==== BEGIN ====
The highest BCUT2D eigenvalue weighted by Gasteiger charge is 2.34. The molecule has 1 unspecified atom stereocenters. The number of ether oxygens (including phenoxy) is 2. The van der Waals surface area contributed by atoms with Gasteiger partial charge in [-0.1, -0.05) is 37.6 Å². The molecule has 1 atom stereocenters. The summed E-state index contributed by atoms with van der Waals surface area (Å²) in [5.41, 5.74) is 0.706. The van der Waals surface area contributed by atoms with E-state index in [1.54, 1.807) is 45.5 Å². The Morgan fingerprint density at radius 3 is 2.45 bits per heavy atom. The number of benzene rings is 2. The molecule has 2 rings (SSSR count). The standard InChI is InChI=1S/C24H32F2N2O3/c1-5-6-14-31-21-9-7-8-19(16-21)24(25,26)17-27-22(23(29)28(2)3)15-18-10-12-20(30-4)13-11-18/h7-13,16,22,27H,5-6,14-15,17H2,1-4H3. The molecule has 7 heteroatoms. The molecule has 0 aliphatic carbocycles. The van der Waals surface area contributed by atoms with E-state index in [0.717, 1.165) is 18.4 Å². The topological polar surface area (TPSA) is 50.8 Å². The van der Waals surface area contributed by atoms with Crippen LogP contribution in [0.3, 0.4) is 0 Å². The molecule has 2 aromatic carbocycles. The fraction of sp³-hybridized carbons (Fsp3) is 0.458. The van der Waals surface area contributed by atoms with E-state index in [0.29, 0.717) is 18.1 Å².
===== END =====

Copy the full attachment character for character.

The highest BCUT2D eigenvalue weighted by Gasteiger charge is 2.34. The molecule has 1 unspecified atom stereocenters. The number of ether oxygens (including phenoxy) is 2. The van der Waals surface area contributed by atoms with Gasteiger partial charge in [-0.1, -0.05) is 37.6 Å². The molecule has 1 atom stereocenters. The summed E-state index contributed by atoms with van der Waals surface area (Å²) in [5.41, 5.74) is 0.706. The van der Waals surface area contributed by atoms with E-state index in [1.54, 1.807) is 45.5 Å². The Morgan fingerprint density at radius 3 is 2.45 bits per heavy atom. The number of benzene rings is 2. The molecule has 2 rings (SSSR count). The standard InChI is InChI=1S/C24H32F2N2O3/c1-5-6-14-31-21-9-7-8-19(16-21)24(25,26)17-27-22(23(29)28(2)3)15-18-10-12-20(30-4)13-11-18/h7-13,16,22,27H,5-6,14-15,17H2,1-4H3. The molecule has 7 heteroatoms. The molecule has 0 aliphatic carbocycles. The van der Waals surface area contributed by atoms with E-state index in [0.717, 1.165) is 18.4 Å². The topological polar surface area (TPSA) is 50.8 Å². The van der Waals surface area contributed by atoms with Crippen LogP contribution in [0.3, 0.4) is 0 Å². The molecule has 2 aromatic carbocycles. The fraction of sp³-hybridized carbons (Fsp3) is 0.458. The van der Waals surface area contributed by atoms with E-state index in [0.29, 0.717) is 18.1 Å².